Here's the report of the citizens' expedition to Iraq in early December organized in large part by Global Exchange, with Medea Benjamin (who visited Tacoma for a United for Peace of Pierce County fundraiser in July) playing a large role. Only the introduction is copied below. -- The ultimate recommendation of the group is very similar to that of United for Peace of Pierce County: Iraq must be run by the Iraqi people, and it should be the United Nations, not the United States, that handles the difficult interval between the present situation and the realization of that goal. From the last part of the group's report: "The transition to Iraqi self-rule cannot be done by military forces occupying the country. That is clear. It must be overseen by a more neutral, international force such as the United Nations. The same is true for the oversight of the writing and approval of the constitution. The United Nations certainly has a tarnished reputation in Iraq for having implemented the sanctions and given its approval -- after the fact -- to the US occupation. . . . However, this is a time when Iraq, the US and the world need the United Nations to step back into the fray -- especially to help form a new Iraqi government that will be seen as legitimate and representative in the eyes of the majority of Iraqis and the world community."



December 1-7, 2003

In a trip that is unprecedented in the history of US military activity, a group of American family members of US soldiers currently serving in Iraq and veterans of previous US wars traveled to the conflict zone. During their visit, from December 1-7, the group met with a diverse cross-section of Iraqis, as well as American civilians and military personnel, to learn for themselves what conditions are like for the troops and Iraqis under the US occupation.

The group was not composed of foreign policy or Middle East experts, but ordinary US citizens who decided to take an extraordinary journey, putting their own lives at risk, to play an active role in shaping US-Iraqi relations. They included four parents of soldiers in Iraq, one of whom was killed in March. Two Vietnam veterans and one Gulf War veteran, who has a son in the military, accompanied the family members. Some of the participants are members of the organizations Military Families Speak Out and Veterans for Peace. The trip was organized in the US by the San Francisco-based human rights organization Global Exchange and in Iraq by the Occupation Watch Center in Baghdad.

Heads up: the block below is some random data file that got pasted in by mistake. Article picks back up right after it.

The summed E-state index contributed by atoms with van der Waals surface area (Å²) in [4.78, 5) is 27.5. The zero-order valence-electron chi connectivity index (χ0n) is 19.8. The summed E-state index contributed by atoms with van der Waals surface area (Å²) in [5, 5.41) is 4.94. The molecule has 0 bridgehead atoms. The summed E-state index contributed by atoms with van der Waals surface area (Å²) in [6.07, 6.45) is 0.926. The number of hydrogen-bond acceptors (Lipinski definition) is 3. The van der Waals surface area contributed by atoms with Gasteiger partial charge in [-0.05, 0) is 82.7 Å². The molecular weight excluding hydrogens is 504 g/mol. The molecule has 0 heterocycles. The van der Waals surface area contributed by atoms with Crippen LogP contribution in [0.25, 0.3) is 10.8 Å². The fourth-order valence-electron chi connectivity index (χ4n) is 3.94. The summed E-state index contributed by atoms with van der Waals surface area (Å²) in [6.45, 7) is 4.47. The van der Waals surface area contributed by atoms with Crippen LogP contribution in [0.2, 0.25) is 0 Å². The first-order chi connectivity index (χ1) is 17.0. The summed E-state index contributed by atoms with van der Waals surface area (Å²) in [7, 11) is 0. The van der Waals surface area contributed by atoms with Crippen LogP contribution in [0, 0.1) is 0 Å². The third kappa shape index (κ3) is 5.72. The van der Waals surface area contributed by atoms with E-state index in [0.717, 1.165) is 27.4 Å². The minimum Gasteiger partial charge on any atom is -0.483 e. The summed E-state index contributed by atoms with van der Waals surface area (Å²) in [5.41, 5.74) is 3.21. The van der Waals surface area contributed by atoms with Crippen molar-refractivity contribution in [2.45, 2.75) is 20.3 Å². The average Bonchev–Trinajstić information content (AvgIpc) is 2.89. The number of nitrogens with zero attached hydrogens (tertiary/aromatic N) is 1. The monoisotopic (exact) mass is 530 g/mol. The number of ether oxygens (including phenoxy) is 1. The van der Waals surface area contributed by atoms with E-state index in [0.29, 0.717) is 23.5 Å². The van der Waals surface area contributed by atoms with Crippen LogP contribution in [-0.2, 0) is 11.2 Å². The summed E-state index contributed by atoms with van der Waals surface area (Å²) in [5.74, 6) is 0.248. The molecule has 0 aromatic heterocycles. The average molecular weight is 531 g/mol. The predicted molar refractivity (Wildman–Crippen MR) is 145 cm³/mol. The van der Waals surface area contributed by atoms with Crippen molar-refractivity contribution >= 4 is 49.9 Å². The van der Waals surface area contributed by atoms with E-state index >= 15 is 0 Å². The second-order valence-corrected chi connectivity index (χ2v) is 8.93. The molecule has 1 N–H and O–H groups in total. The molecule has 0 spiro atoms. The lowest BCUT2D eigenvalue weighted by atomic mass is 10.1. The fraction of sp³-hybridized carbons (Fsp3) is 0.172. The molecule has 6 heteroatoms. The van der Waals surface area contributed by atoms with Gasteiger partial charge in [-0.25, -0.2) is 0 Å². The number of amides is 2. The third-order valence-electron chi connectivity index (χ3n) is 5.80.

The group flew to Amman, Jordan, and then made a 12-hour overland drive across the desert to Baghdad. Total travel time for the group members averaged 36 hours between the east and west coasts to Baghdad.

While in Baghdad, the group met with the head of the US Coalition Provisional Authority in Iraq, Ambassador Paul Bremer, and had meetings with his deputy, Ambassador Richard Jones, and with the second in command in the military, Major General John Gallinetti. While the group was not given permission to have formal meetings with US soldiers on military bases, they did have regular informal interactions with soldiers at border crossings, check-points, on patrols and guard duty.

In addition, two of the delegates with children serving in Iraq were able to locate and visit their children in outlying bases in Fallujah and Tikrit. The parent of the soldier killed in Iraq during the war returned to the spot in Diwaniya where his son was killed.

The delegation met with Iraqi members of the Governing Council, including the current Council President Abdul Aziz Al Hakim, Communist Party Secretary General Hamid Majid and Governing Council spokesperson Hamid Al-Kahfaji. The group also had the opportunity to meet with important Shiite and Sunni religious leaders, as well as Iraqi human rights groups, women's organizations and workers associations.

But perhaps most informative was the group's interactions with ordinary Iraqis in schools, hospitals, universities, mosques, long gas lines, street protests and in their homes. Delegates visited the Abu Ghraib prison and talked to prisoners' families and interviewed former prisoners about prison conditions. At a Shiite religious school, the local community set up a tribunal for the delegation to hear testimony after testimony from people who had been detained, beaten, brutally interrogated, shot or had their loved ones killed by the occupation forces.

During this week of intense interactions, Iraqis of all types told the group they were glad that Saddam Hussein was no longer in power; but they were always quick to add they want the occupation of Iraq by US troops and administrators to end. The delegation left with some very strong and disturbing impressions, as well as urgent recommendations.

[See the above link to read the complete report.]